Summarizing, by having both things set, the CM instance was using Master to loads its Sitecore instance, which means Sitecore Multisites is doing his job. And, fair enough the site loaded when CDs were down.

Although, at least we know the Master database is working. And based on this information, what would happen if we replace the Master database by the Web database on CM?

As CM is working by using Master database to show its content, why don’t we replace Master Database to Web Database?

Step 2 – Working on ConnectionStrings

  1. Navigate to Website\App_Data\
  2. Open ConnectionStrings.config
Sitecore Connection Strings Using Azure Sql Paas Blog Vinicius Deschamps

3. Switch the items Database=mysitecore_Sitecore_Master entry by Database=mysitecore_Sitecore_Web, then save ConnectionStrings.config

ConnectionStrings Modify Master Web Azure Sql Paas Blog Vinicius Deschamps

4. Open Browser and navigate to CM instance

And didn’t work!

At this point, we know for sure, Web database is the issue! Now, let’s back CM to original state.

Also, as we have noticed the issue might be related to Web database, why don’t leave a recover process running for this database and we continue with our troubleshoot?

Step 3 – Check the Event Viewer

For now, forget CM server and let’s focus on CD as the problem is the Web database.

Was the problem logged in somewhere? Let’s check

Quick note: If you remember, in a previous post I’ve showed you Sitecore recommendantions, so in my scenario these recommendations has been followed.

1. Navigate to Sitecore instance path

2. Then, open Data\logs folder

3. Check the log files and verify if there’s anything pointing to a database failure

Nothing! I’ve found nothing! Well, last but not least, let’s check Event Viewer

Quick note 2: I’m assuming you are using Windows 2012, ok?

1. Click, back in old days, Start button

Windows Start button Blog Vinicius Deschamps

2. You’ll see the Metro User Interface

Windows Server Metro Interface Blog Vinicius Deschamps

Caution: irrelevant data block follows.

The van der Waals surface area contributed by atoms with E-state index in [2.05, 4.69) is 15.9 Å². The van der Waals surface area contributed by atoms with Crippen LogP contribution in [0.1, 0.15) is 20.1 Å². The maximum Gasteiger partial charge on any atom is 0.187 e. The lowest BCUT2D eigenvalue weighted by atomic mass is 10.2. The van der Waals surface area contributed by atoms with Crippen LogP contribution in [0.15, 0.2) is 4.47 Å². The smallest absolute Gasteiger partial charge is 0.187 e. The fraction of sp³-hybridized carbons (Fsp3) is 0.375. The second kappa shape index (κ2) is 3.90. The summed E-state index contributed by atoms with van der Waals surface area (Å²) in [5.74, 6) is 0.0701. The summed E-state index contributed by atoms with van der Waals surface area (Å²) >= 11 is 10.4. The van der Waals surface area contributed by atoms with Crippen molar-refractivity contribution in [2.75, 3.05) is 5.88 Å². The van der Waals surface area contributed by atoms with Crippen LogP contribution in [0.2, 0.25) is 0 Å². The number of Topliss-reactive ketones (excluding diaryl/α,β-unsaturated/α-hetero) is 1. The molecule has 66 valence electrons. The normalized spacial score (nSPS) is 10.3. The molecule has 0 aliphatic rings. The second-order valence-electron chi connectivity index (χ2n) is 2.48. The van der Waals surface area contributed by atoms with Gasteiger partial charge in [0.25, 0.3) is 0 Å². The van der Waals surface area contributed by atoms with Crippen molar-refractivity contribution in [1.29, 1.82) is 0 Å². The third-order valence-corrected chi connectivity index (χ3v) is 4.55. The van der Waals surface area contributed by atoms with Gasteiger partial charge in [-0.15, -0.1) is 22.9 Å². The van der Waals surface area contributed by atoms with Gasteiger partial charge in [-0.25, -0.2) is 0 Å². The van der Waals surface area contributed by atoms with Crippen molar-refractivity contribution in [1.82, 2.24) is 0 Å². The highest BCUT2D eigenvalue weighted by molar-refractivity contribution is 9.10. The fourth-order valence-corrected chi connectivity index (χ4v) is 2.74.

3. Then start typing Event Viewer – notice a Search field shows up and you can tap Event Viewer

Windows Server Search Event Viewer Blog Vinicius Deschamps

4. Event Viewer window, on the left navigate panel expand Windows Logs and click Application

5. Then, let’s check what we have there

Hey! Look what I found

Windows Event Viewer Blog Vinicius Deschamps

“The request limit for the database is 90 and has been reached”

At that time I wasn’t aware a limit exist and it has been reached!!!! However, now we know, right?

Azure Sql Database Tiers Blog Vinicius Deschamps

As we are running Azure SQL you may be asking youserlf “Well, why don’t you change the service tier from S1 to S2 for example?

Good thinking, seems that you are still with me 🙂
And, I have done this, so once the process completed the website was back up to live! YAY! YAY! 

Another issue solved and we saved the day!

Not so fast buddy!

Alright, so we have changed from S1 to S2 and what we will do if happens again? Move forward to S3? And keep this game until don’t happens again? NO!

The idea is to follow Sitecore installation guide, and as you know I have encouraged you to use it and will keep doing it. And as couldn’t be different, Sitecore also has a recommendation for Azure SQL, and it wasn’t covered on this enviroment.

“It is recommended to use at least the Standard S3 Azure SQL tier on any production systems”

Oh gosh! And we were using Standard S1!!!! 

Still with me? Cool! So, keep in mind that is very important to get Sitecore recommendations, specially for the “cloud world”!

That’s it! Thanks for reading and I’ll see you on my next post!